One issue that has generally gone unnoticed during a few recent ISRO launches is ISRO’s interests in the small satellite market. Small satellites are being continuously launched by ISRO both for India as well as for overseas clients in the last few years. During the last few years ISRO has gained a reputation as a reliable launch agency. The global market for low earth orbit is witnessing a surge and ISRO is doing its bit to gain access to this market. During the last three years ISRO has earned more than Rs. 100 crores by undertaking commercial satellite launches. Till date it has launched more than 20 satellites (mostly small satellites) for other countries and currently has orders for approximately ten more such launches.

    The launch of Studsat, a student satellite conceptualized and designed by students, is a 780 gm pico-satellite – the first in this category by India. It is an experimental remote sensing satellite with a designed life of six months. Apart from giving exposure to students in rocket science, it is also allowing ISRO to develop a better understanding about the operations of pico-satellites. It has been envisaged by many scientists that the future of satellite technology lies in small satellites. With regard to pico-satellites, it is expected that in future such satellites would work not in ‘solo’ mode but operate jointly as a cluster of few satellites. This is called as ‘swarm’ - a group of satellites working together. They would interact with each other and perform various tasks collectively. Such swarms have utility in many fields including defence.

    Another important aspect of the latest PSLV mission is the launch of an Algerian satellite. This is for the first India has launched a satellite for an African country. Particularly, with regard to Africa, this launch needs to be viewed beyond commercial interests. Africa is a region of significant geopolitical importance to India. States like China are committing sustained investments in Africa, including the development of space infrastructure for countries like Nigeria. With this launch it could be said that India has started using ‘space diplomacy’ as a foreign policy tool in Africa. It appears that India is attempting to use ISRO’s expertise both for commercial as well as political purposes. A case in point could the opportunity used by India’s External Affairs minister Mr. S. M. Krishna during his mid-Jun 2010 South Korea visit. Since 1992, South Korea has launched 11 satellites, but all with the help of foreign countries. For the last couple of years South Korea has been attempting to develop its independent space programme. With the help of Russia it is attempting to develop a launch capability though all its attempts so far to launch satellites using Korea Space Launch Vehicle (known as Naro) have failed, the most recent being on June 10, 2010. Sensing an opportunity, Krishna, during his June 17-19, 2010 visit to South Korea, made an offer in the form of a suggestion that South Korean satellites could be launched using Indian launch vehicles, which was immediately accepted by the South Korean government.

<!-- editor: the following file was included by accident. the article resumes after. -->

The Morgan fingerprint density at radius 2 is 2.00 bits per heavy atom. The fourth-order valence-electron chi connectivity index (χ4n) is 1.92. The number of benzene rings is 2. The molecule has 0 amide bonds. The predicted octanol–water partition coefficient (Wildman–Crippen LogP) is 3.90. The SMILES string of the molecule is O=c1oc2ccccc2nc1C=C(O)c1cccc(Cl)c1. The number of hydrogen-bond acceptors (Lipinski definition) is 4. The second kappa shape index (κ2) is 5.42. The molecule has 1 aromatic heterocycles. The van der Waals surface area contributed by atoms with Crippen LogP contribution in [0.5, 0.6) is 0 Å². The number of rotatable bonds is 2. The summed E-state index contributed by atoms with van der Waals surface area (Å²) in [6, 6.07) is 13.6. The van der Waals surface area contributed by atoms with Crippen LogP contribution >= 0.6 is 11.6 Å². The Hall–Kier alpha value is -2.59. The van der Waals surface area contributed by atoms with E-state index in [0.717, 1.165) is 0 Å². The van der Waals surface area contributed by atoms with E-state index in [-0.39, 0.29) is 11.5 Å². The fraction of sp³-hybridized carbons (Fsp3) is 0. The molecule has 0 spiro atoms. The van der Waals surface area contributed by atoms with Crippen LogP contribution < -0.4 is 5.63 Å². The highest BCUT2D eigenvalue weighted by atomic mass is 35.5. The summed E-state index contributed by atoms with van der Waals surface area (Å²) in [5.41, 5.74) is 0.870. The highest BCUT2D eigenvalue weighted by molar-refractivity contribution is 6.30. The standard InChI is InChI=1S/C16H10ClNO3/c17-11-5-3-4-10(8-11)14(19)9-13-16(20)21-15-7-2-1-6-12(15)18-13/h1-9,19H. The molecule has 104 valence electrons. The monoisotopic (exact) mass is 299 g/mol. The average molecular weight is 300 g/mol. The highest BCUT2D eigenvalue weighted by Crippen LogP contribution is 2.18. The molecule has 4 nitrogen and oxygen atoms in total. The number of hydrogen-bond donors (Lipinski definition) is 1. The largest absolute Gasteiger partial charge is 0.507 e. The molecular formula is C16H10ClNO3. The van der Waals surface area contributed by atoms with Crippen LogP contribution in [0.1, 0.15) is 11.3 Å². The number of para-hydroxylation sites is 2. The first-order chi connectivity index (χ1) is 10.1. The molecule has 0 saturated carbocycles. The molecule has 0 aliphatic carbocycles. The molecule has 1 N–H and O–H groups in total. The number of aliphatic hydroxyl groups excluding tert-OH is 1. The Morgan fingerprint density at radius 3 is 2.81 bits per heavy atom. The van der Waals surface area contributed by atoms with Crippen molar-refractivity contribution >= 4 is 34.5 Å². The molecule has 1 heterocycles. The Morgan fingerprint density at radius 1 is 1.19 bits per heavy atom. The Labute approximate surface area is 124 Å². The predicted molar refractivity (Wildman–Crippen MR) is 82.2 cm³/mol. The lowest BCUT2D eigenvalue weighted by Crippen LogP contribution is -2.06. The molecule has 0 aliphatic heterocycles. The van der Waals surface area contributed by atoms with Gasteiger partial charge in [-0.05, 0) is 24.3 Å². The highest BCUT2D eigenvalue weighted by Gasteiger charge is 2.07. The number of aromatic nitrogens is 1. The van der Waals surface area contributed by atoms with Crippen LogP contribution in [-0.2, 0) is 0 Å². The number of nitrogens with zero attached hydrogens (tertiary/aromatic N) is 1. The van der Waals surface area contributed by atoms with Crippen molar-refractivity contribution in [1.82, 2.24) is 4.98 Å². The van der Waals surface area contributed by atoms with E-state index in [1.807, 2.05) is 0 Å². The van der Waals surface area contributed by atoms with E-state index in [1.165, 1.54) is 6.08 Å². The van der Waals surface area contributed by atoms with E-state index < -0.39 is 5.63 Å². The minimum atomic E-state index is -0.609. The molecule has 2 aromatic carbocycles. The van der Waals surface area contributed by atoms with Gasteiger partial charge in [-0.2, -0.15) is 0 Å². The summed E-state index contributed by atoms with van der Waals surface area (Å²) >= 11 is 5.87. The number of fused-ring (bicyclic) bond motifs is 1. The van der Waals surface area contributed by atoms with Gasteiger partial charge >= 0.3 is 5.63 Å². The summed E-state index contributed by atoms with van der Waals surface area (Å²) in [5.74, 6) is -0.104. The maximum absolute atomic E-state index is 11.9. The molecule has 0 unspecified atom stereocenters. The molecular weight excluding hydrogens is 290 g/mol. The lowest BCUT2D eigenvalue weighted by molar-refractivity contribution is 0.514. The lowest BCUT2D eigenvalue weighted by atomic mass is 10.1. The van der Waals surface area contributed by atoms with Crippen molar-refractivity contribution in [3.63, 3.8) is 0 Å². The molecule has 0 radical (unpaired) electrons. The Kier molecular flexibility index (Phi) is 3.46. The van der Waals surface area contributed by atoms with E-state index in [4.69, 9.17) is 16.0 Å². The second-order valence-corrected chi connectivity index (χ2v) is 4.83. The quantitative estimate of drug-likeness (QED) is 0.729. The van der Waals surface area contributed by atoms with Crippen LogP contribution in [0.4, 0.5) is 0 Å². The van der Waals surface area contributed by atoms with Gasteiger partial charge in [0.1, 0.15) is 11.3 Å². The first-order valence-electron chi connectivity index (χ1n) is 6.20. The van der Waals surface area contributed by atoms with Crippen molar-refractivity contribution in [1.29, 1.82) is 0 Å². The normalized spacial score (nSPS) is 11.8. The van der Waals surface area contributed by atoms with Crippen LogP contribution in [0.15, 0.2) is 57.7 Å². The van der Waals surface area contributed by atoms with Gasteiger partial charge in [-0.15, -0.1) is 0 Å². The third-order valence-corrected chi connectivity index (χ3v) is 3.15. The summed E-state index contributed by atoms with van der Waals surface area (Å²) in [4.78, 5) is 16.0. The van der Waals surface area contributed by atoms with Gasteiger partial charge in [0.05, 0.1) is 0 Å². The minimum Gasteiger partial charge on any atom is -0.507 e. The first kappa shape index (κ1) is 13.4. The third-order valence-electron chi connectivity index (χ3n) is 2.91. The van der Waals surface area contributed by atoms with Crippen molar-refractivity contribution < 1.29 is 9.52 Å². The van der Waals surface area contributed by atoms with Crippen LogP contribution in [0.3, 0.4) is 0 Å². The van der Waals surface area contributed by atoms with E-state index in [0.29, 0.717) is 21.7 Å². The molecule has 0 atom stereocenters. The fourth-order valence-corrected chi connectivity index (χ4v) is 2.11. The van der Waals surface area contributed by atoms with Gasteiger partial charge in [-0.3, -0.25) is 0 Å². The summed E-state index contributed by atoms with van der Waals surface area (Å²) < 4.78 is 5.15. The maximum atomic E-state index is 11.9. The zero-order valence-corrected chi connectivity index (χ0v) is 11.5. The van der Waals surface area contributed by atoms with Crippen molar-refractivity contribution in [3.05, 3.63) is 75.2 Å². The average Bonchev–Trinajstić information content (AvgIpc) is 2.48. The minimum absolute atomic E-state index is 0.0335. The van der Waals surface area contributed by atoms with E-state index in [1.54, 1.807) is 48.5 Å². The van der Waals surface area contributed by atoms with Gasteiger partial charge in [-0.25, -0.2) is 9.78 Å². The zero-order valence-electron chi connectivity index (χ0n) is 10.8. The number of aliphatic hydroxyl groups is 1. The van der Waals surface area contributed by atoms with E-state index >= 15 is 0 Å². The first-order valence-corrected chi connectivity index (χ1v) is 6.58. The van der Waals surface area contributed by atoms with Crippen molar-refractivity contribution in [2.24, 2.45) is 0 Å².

The PSVLC15 launch has enhanced India’s capability in the field of cartography and space reconnaissance. Going by ISRO’s track record, particularly that of its PSLV, that India is likely to emerge as a major player in the field of launching small satellites.